What Swing Girls lacks in originality it makes up for with warmth and good humour as the band bond through their recently acquired love of music, coming together to create a unified sound in perfect harmony. Ending somewhat abruptly as the gang win over their fellow musicians after having overcome several obstacles to be allowed to play, the finale does not prove quite as satisfying as might be hoped but is certainly impressive especially considering the music really is being provided by the cast who have each learned to play their intstruments throughout the course of the film just as their characters have been doing. Warm, funny and never less than entertaining, Swing Girls lacks the necessary depth for a truly moving experience but does provide enough lighthearted fun to linger in the memory.


Original trailer (English subtitles)

Be With You (いま、会いにゆきます, Nobuhiro Doi, 2004)

be-with-youWhen it comes to tragic romances, no one does them better than Japan. Adapted from a best selling novel by Takuji Ichikawa, Be With You (いま、会いにゆきます, Ima, ai ni Yukimasu) is very much part of the “Jun-ai” or “pure love” boom kickstarted by Crying Out Love In the Center of the World released the same year but taps into Japan’s long history of supernaturally tinged love stories, filled with the weight of impending tragedy and the essential transience of the human experience.

Like many such tales, Be With You begins with a framing sequence set 12 years after the main events, but unusually it’s directed from the point of view of the soon-to-be 18 year old, Yuji (Yuta Hiraoka). Receiving a birthday cake from a bakery which has apparently only stayed open because of its promise to deliver birthday cakes to him every year until he turns 18, Yuji begins to reflect on the “miracle” which he and his father experienced all those years ago.

Yuji’s mother passed away at the age of 28 when he was only 5 years old. However, before she died, Mio (Yuko Takeuchi) had prepared a special picture book for Yuji to try and help him process what was happening. In the book, Mio has gone to a place called “Archive Star” and will return for the first rainy season a year after her death. Improbable as it is, Yuji and his father Takumi (Shido Nakamura) discover a woman who looks exactly like Mio lost in the forest during the first rains. Stunned the pair take her home but Mio has no knowledge of her former life as a wife and mother. Gradually, Mio begins to fall in love with her husband all over again whilst bonding with her young son, but their happiness is short lived as Mio realises her time with them is limited.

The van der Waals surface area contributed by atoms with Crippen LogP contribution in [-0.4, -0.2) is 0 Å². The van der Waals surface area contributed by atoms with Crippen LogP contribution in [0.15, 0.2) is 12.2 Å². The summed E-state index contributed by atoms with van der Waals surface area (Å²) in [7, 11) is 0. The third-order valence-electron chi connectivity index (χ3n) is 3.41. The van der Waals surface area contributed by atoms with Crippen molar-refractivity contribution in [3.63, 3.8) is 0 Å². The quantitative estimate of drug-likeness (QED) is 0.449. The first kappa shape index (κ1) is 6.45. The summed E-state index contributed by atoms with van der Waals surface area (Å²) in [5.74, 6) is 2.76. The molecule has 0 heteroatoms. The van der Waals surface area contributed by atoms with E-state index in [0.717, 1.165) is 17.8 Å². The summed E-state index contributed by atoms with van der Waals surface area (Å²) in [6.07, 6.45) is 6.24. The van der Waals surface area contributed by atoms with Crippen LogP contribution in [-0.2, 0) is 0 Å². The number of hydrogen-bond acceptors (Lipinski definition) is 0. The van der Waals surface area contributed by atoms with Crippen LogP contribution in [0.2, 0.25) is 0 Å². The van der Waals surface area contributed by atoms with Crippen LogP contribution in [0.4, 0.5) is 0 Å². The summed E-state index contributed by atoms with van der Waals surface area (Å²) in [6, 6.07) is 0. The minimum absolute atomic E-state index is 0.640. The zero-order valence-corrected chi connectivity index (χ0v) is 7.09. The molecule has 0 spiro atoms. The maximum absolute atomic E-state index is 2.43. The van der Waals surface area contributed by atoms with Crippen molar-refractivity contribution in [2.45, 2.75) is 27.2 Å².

Because Mio can’t remember, we experience the love story between the teenage Takumi and Mio firstly through his eyes as he tells her of his unrequited high school crush when she sat at the desk across from him for two years during in which he was too shy to say anything. Later we hear the same story again from Mio’s perspective through her diary where we learn, not altogether surprisingly, that she felt the same way. The pair mirror each other throughout their courtship, wanting to say something but lacking the courage and looking for excuses to try and push the situation in a better direction. Other than the mutually unresolved attempts at phone calls and an unreturned pen, Mio and Takumi essentially relive their original romance in the brief time they are able to share together from repeated motifs of untied shoelaces and clumsiness with a bicycle, to innocent in pocket hand holding.

Takumi has an ongoing medical condition which interferes with his motor functions, slowing him down and giving him an air of soulful melancholy later compounded by his romantic tragedy. Having been a champion runner on a sports scholarship to college, the diagnosis causes extreme disruption to his life and leads him to the typically jun-ai decision to break up with Mio because he feels as if he’d be a burden to her. A year after Mio passed away, Takumi is doing his best to bring up his son but is a little distant and struggling to take care of the domestic environment. When Mio realises that she can’t take care of them forever, she switches her focus to trying to prepare her husband and son for life alone – teaching Yuji how to fry eggs and do the laundry, whilst renewing her emotional bond with Takumi. There’s no happy ending in store for Mio, the loss cannot be avoided and perhaps it might even be worse to have had this brief respite from the ongoing pain, but the six week rainy season does, at least, provide an opportunity to say those things that might have otherwise gone unsaid.

Nobuhiro Doi films in a typically elegant fashion making great use of the area’s natural beauty to create a fairy tale atmosphere from the mysterious, life giving forest. The poignancy of the tale is all the deeper knowing that Mio eventually understood what would happen to her, but chose a brief life with Takumi and her son over the possibility of a longer one without them. Heartbreakingly sad, yet a testament to the importance of appreciating the present which all too soon becomes the past, Be With You is a genuinely romantic love story, not only between a husband and a wife but an entire family carrying the weight of a tragic loss but easing the burden by treasuring the memory of the intense love shared between them.